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Gantenerumab in Early Alzheimer’s Disease

Compared with placebo in the phase 3 GRADUATE I and II trials, amyloid plaque was reduced in people with early symptomatic Alzheimer’s disease who received the anti-Aβ IgG1 monoclonal antibody gantenerumab, but cognitive decline was not significantly different. “Taken together with results of trials of other anti-Aβ monoclonal antibodies, [these results] suggest the hypothesis that rapid plaque reduction, probably to a level below the threshold of detection, may be necessary to show clinical efficacy within the time frame of 18 to 27 months,” the authors conclude.

The participants were 50 to 90 years of age with mild cognitive impairment or mild dementia due to Alzheimer’s disease. They had evidence of amyloid plaques on positron-emission tomography or cerebrospinal fluid testing at the time of assignment to gantenerumab or placebo every 2 weeks. Results were assessed based on the primary outcome of the change from baseline in the score on the Clinical Dementia Rating scale–Sum of Boxes (CDR-SB; range, 0 to 18, with higher scores indicating greater cognitive impairment) at week 116.

“A total of 985 and 980 participants were enrolled in the GRADUATE I and II trials, respectively,” the authors write. “The baseline CDR-SB score was 3.7 in the GRADUATE I trial and 3.6 in the GRADUATE II trial. The change from baseline in the CDR-SB score at week 116 was 3.35 with gantenerumab and 3.65 with placebo in the GRADUATE I trial (difference, –0.31; 95% confidence interval [CI], –0.66 to 0.05; P = 0.10) and was 2.82 with gantenerumab and 3.01 with placebo in the GRADUATE II trial (difference, –0.19; 95% CI, –0.55 to 0.17; P = 0.30). At week 116, the difference in the amyloid level on PET between the gantenerumab group and the placebo group was –66.44 and –56.46 centiloids in the GRADUATE I and II trials, respectively, and amyloid-negative status was attained in 28.0% and 26.8% of the participants receiving gantenerumab in the two trials. Across both trials, participants receiving gantenerumab had lower CSF levels of phosphorylated tau 181 and higher levels of Aβ42 than those receiving placebo; the accumulation of aggregated tau on PET was similar in the two groups. Amyloid-related imaging abnormalities with edema (ARIA-E) occurred in 24.9% of the participants receiving gantenerumab, and symptomatic ARIA-E occurred in 5.0%.”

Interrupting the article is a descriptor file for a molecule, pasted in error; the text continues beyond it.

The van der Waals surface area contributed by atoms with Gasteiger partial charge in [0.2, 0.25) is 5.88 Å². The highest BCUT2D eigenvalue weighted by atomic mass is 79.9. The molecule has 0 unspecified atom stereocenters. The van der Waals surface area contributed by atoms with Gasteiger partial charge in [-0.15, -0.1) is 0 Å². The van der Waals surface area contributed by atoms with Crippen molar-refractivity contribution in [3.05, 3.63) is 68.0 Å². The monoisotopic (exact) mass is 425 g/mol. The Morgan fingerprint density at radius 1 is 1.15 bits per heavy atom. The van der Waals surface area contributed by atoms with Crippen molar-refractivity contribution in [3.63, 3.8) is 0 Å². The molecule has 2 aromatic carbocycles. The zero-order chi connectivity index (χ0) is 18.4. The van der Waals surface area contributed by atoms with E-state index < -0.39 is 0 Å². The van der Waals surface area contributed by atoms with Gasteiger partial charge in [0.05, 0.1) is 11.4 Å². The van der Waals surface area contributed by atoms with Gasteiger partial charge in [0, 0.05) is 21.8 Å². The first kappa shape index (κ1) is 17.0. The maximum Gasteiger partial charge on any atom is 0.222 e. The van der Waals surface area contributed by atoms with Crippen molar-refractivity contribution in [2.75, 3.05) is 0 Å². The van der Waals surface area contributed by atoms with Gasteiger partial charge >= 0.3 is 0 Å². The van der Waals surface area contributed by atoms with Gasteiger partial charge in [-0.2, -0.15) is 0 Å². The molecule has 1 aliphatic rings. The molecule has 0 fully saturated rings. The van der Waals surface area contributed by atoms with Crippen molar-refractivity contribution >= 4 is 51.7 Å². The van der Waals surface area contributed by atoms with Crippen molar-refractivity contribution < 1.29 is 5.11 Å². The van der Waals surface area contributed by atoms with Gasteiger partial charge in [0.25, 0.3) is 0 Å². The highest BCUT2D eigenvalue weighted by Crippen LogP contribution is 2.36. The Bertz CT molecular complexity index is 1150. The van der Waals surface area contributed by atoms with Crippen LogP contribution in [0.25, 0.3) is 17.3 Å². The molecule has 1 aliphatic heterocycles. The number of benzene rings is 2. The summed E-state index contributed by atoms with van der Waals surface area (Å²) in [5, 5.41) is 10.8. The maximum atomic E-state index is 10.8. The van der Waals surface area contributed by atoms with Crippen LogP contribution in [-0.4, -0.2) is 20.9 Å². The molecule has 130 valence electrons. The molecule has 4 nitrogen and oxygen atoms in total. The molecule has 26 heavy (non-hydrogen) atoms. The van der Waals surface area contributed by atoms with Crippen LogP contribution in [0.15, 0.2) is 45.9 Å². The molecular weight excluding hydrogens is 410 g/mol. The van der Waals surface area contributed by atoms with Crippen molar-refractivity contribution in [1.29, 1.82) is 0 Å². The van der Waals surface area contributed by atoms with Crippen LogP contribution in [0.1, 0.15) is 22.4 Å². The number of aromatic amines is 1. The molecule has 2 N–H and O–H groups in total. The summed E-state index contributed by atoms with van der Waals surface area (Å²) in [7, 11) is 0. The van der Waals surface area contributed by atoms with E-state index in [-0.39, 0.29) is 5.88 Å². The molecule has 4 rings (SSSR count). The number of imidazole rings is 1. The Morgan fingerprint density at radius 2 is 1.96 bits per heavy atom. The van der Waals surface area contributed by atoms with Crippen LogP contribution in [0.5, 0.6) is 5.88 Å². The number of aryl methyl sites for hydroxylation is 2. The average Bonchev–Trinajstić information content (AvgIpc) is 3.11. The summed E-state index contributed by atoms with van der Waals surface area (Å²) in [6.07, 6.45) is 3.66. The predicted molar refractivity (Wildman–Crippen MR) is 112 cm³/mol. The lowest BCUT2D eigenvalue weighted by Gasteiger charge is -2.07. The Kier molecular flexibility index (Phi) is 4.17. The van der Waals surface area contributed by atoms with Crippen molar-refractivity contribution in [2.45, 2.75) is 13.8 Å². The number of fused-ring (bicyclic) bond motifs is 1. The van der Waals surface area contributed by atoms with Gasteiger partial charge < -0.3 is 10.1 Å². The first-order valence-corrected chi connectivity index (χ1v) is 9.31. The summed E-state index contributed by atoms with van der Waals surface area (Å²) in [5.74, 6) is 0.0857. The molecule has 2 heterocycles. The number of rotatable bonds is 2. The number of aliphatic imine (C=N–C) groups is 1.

Editorial: “The completion of preclinical prevention trials of lecanemab and donanemab (ClinicalTrials.gov numbers, NCT04468659 and NCT05026866, respectively), in which participants without cognitive impairment who have positive biomarkers of Alzheimer’s disease are receiving treatment for several years, is planned for 2027,” writes an editorialist. “Recently, a preclinical prevention trial of solanezumab, a monoclonal antibody that has high affinity for soluble monomers and no affinity for plaques, failed to show clinical efficacy among participants treated for more than 4 years. There was, at best, a slight attenuation of the increase in plaques but no other effect on biomarkers. An earlier, randomized trial of solanezumab was conducted in which 2,129 participants with mild Alzheimer’s disease were treated for 1.5 years. Although solanezumab was not associated with a reduction in plaque levels or a significant difference with respect to the primary cognitive outcome of the trial, it had an effect on the CDR-SB score change (−0.34; 95% CI, −0.57 to −0.11) and other effects that were in line with those of plaque-reducing antibodies. There is much we do not know about targeting amyloids in patients with Alzheimer’s disease, and perhaps we will learn more from ongoing prevention or registry trials of antiamyloid antibodies in clinical practice.”

Source: New England Journal of Medicine